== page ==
A: I read a report that said the Indian Ambassador in Washington had talked to the U.S. Government about our establishing relations with Israel. That's pie in the sky. There was no such axis. As a Sovereign State we don't require the help or permission of any other State to establish relations with another State. In any case the matter was concluded in 48-hours with a statement by our President that the Government had decided to establish relations with Israel, so I don't see how any axis could have developed in a few hours.

Q: India has now thrown in its hat offering to negotiate. Is that official?

A: No, they haven't told us officially, but they have told us officially that Mr. Jaswant Singh did make that statement to Sky TV, that India is prepared to negotiate a settlement, that they have never been anything other than an honest broker. They want both parties to give their consent.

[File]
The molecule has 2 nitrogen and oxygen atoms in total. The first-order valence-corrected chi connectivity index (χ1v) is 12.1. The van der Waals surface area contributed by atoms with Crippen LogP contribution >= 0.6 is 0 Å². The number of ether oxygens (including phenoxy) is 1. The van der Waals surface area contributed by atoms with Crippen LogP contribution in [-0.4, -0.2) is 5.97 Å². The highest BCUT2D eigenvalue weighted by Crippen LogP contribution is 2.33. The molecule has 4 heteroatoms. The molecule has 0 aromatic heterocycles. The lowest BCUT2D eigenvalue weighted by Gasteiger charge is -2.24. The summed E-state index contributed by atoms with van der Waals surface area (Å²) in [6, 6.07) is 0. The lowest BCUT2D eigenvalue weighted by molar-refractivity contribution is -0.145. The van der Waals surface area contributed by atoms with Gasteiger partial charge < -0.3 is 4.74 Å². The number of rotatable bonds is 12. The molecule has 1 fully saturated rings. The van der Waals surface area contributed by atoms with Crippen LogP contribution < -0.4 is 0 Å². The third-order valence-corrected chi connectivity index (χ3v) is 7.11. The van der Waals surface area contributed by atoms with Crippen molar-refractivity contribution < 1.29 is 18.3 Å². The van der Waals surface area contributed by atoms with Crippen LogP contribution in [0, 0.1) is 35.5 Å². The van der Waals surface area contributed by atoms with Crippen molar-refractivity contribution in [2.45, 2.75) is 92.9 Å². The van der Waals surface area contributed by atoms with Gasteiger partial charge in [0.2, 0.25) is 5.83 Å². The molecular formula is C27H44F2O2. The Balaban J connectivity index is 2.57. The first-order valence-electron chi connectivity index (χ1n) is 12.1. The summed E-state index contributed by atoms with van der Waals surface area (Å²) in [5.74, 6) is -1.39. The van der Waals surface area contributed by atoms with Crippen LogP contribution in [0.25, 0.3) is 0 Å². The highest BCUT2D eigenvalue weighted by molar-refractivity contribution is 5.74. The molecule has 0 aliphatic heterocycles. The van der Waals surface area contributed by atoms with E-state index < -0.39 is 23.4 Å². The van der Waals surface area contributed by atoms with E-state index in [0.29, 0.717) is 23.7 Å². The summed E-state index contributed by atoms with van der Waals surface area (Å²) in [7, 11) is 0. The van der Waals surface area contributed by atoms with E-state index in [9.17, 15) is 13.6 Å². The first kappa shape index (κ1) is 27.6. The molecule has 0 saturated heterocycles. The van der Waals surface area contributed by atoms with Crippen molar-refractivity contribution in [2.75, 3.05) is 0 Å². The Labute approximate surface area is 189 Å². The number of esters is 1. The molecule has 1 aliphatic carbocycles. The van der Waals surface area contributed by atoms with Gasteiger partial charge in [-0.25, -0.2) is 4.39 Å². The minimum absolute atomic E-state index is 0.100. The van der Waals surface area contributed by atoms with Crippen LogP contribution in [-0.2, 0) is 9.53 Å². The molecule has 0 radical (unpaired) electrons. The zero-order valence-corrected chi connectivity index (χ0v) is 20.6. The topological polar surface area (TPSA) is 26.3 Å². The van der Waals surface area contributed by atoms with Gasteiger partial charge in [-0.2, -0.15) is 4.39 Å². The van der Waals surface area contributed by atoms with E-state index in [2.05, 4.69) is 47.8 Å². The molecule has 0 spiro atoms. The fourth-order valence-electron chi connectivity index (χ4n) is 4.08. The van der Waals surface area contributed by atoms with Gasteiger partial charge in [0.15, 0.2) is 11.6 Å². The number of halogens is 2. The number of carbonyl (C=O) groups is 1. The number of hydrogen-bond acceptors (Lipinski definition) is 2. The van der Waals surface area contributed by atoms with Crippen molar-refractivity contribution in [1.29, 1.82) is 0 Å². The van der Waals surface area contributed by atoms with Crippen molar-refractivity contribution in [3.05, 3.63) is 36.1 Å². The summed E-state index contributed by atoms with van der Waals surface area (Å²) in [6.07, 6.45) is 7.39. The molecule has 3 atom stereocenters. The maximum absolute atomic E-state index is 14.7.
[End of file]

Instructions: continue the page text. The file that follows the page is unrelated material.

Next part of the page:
Q: Will Sri Lanka accept that offer?

A: Possibly. But we must await official intimation.

Q: What happens to Norway's current role?

A: We will keep them on board as well .

Q: But where is the international support the Government is talking of. It seems limited to paper.

A: These things don't fall like manna from heaven. There are logistical problems. No miraculous process takes place.

Q: Wasn't there some panic purchasing the Government had to do? As if they suddenly woke up?

A: We invited seven countries to enter into direct negotiations. They were all interviewed. These are no donations. We have to pay upto about US$ 800 million. There are countries willing to give us arms for a price.

Q: But Mr. Minister we understand there are moves to bring a resolution at the UN Security Council by a Western nation to discuss the Sri Lanka situation.